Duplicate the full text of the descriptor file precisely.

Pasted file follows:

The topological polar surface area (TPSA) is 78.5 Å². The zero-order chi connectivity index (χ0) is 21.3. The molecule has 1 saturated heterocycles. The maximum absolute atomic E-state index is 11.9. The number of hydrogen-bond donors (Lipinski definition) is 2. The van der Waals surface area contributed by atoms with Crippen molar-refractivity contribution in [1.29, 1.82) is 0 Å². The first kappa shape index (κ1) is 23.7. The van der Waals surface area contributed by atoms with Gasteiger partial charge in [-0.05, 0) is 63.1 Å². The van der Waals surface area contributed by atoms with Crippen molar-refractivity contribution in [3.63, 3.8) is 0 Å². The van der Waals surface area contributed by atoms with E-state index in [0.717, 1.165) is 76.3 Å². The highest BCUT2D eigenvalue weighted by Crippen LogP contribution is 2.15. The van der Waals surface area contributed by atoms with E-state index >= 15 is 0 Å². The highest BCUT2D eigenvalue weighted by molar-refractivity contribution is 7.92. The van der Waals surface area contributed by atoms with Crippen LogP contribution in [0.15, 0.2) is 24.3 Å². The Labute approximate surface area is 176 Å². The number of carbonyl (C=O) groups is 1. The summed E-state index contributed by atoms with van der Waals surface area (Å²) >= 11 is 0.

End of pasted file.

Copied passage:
The topological polar surface area (TPSA) is 78.5 Å². The zero-order chi connectivity index (χ0) is 21.3. The molecule has 1 saturated heterocycles. The maximum absolute atomic E-state index is 11.9. The number of hydrogen-bond donors (Lipinski definition) is 2. The van der Waals surface area contributed by atoms with Crippen molar-refractivity contribution in [1.29, 1.82) is 0 Å². The first kappa shape index (κ1) is 23.7. The van der Waals surface area contributed by atoms with Gasteiger partial charge in [-0.05, 0) is 63.1 Å². The van der Waals surface area contributed by atoms with Crippen molar-refractivity contribution in [3.63, 3.8) is 0 Å². The van der Waals surface area contributed by atoms with E-state index in [0.717, 1.165) is 76.3 Å². The highest BCUT2D eigenvalue weighted by Crippen LogP contribution is 2.15. The van der Waals surface area contributed by atoms with E-state index >= 15 is 0 Å². The highest BCUT2D eigenvalue weighted by molar-refractivity contribution is 7.92. The van der Waals surface area contributed by atoms with Crippen LogP contribution in [0.15, 0.2) is 24.3 Å². The Labute approximate surface area is 176 Å². The number of carbonyl (C=O) groups is 1. The summed E-state index contributed by atoms with van der Waals surface area (Å²) >= 11 is 0.